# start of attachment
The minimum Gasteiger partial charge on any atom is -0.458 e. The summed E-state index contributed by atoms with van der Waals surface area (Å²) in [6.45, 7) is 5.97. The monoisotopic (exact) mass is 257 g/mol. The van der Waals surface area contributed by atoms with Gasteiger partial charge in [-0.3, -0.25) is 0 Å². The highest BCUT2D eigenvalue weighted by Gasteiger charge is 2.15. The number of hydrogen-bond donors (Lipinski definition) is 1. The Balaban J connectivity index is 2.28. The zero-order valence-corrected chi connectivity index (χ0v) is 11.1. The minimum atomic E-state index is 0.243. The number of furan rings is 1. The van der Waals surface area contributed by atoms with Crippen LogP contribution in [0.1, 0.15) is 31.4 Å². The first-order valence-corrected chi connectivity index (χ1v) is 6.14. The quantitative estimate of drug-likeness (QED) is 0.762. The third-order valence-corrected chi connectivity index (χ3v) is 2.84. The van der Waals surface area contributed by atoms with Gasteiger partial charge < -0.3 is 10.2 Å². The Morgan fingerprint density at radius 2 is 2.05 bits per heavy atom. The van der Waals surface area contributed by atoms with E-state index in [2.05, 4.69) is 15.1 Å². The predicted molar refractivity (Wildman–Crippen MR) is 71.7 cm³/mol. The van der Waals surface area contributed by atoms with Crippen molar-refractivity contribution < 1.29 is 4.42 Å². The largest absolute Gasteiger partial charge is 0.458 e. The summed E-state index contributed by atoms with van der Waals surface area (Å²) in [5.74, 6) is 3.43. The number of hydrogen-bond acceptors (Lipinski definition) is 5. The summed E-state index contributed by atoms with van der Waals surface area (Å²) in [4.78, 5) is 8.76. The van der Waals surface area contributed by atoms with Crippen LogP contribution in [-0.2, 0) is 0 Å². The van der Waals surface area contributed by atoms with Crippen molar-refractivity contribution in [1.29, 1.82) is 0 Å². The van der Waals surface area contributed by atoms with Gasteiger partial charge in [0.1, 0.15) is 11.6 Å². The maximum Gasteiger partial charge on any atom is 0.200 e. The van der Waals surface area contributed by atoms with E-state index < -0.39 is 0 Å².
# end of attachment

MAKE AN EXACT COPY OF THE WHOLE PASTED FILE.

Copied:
The minimum Gasteiger partial charge on any atom is -0.458 e. The summed E-state index contributed by atoms with van der Waals surface area (Å²) in [6.45, 7) is 5.97. The monoisotopic (exact) mass is 257 g/mol. The van der Waals surface area contributed by atoms with Gasteiger partial charge in [-0.3, -0.25) is 0 Å². The highest BCUT2D eigenvalue weighted by Gasteiger charge is 2.15. The number of hydrogen-bond donors (Lipinski definition) is 1. The Balaban J connectivity index is 2.28. The zero-order valence-corrected chi connectivity index (χ0v) is 11.1. The minimum atomic E-state index is 0.243. The number of furan rings is 1. The van der Waals surface area contributed by atoms with Crippen LogP contribution in [0.1, 0.15) is 31.4 Å². The first-order valence-corrected chi connectivity index (χ1v) is 6.14. The quantitative estimate of drug-likeness (QED) is 0.762. The third-order valence-corrected chi connectivity index (χ3v) is 2.84. The van der Waals surface area contributed by atoms with Gasteiger partial charge < -0.3 is 10.2 Å². The Morgan fingerprint density at radius 2 is 2.05 bits per heavy atom. The van der Waals surface area contributed by atoms with E-state index in [2.05, 4.69) is 15.1 Å². The predicted molar refractivity (Wildman–Crippen MR) is 71.7 cm³/mol. The van der Waals surface area contributed by atoms with Crippen molar-refractivity contribution < 1.29 is 4.42 Å². The largest absolute Gasteiger partial charge is 0.458 e. The summed E-state index contributed by atoms with van der Waals surface area (Å²) in [5.74, 6) is 3.43. The number of hydrogen-bond acceptors (Lipinski definition) is 5. The summed E-state index contributed by atoms with van der Waals surface area (Å²) in [4.78, 5) is 8.76. The van der Waals surface area contributed by atoms with Crippen LogP contribution in [-0.2, 0) is 0 Å². The van der Waals surface area contributed by atoms with Crippen molar-refractivity contribution in [1.29, 1.82) is 0 Å². The van der Waals surface area contributed by atoms with Gasteiger partial charge in [0.1, 0.15) is 11.6 Å². The maximum Gasteiger partial charge on any atom is 0.200 e. The van der Waals surface area contributed by atoms with E-state index < -0.39 is 0 Å².